The AI startup behind talking products: an interview with Huang Wei, CEO of Unisound

The success of Amazon’s Echo AI speakers has caused a mushroom cloud-effect in the field of Chinese AI products. One outspoken entrepreneur thinks that almost no Chinese company has made an AI speaker which is as satisfying as the Amazon Echo.

Huang Wei, CEO of Unisound, a startup that provides speech recognition services, also sees it as an opportunity to make a difference in the industry. His company is behind many Chinese AI speaker makers.

As he sees it, Chinese AI speaker makers, especially big ones, run into problems because they piece together different technology from disparate contractors and try to put them together to make AI speakers within a short period of time.

“Their experience is incoherent and terrible,” Huang said.

Inspired by Siri

The process of making a good AI speaker is like a slow dance–just ask Amazon.

It took Amazon years to release the Amazon Echo at the end of 2014. The company had to invent all of the Echo-related technology and seamlessly combine it to create a streamlined experience, Huang said.

Founded in 2012, Unisound has evolved into an eye-catching AI startup in China, with up to 300 employees. It now provides speech recognition, big data analysis, and other AI services to nearly 30,000 enterprises.

Huang Wei, CEO of Unisound. Photo from Unisound

Several years ago, Huang did not expect AI to thrive and the company to grow so quickly. He said that, despite the fact that AI has become a hot topic in both the academic and industrial sectors, it spent a long time on the sidelines.

“It was difficult to even publish a paper related to AI back then,” he said.

It was Apple’s Siri that inspired Huang to start his company. When the late Apple founder, Steve Jobs, was still alive, the silicon-valley-based tech giant purchased Siri Inc. in 2010 and released it as a voice assistant together with the iPhone 4S one year later.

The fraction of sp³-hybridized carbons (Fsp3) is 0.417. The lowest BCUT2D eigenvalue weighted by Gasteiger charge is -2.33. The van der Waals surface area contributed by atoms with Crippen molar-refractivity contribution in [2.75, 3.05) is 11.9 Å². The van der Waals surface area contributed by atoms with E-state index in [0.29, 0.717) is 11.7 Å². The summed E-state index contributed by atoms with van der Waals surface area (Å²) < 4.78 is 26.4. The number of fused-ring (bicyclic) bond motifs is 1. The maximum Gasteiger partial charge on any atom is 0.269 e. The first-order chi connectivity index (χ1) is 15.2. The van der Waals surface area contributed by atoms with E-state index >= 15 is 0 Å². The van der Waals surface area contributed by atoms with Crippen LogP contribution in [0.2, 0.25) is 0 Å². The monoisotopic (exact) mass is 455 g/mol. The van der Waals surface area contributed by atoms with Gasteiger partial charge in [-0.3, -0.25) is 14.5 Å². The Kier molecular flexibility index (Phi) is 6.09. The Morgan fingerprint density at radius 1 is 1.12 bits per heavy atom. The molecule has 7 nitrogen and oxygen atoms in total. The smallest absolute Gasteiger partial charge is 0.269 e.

Huang thinks highly of Jobs’ legacy. After the iPhone’s big-screen interactive experience took down Nokia, Jobs predicted that voice would be the next generation’s mode of interaction, and bought Siri Inc. before he passed away.

“As a practitioner in the tech industry, I realized that voice recognition and AI technology are about to change,” he said.

Siri was enlightening for Huang, and so was his previous professional experience. Before founding Unisound, he worked for Motorola and Shangda Group–both of which were leading tech companies in China for years–specializing in voice recognition research and development.

Huang saw the commercialization of the industry becoming possible.

Empowering other industries

According to Huang, Unisound’s products and services mainly focus on two sectors: smart life and smart service.

In the smart life sector, Unisound provides a voice control system for Internet of Things (IoT) devices, ranging from TVs to air conditioners, and from desk lamps to kitchen ventilators. In June, the company introduced the voice central control system, Pandora, allowing hardware manufacturers to develop voice-enabled devices in six months.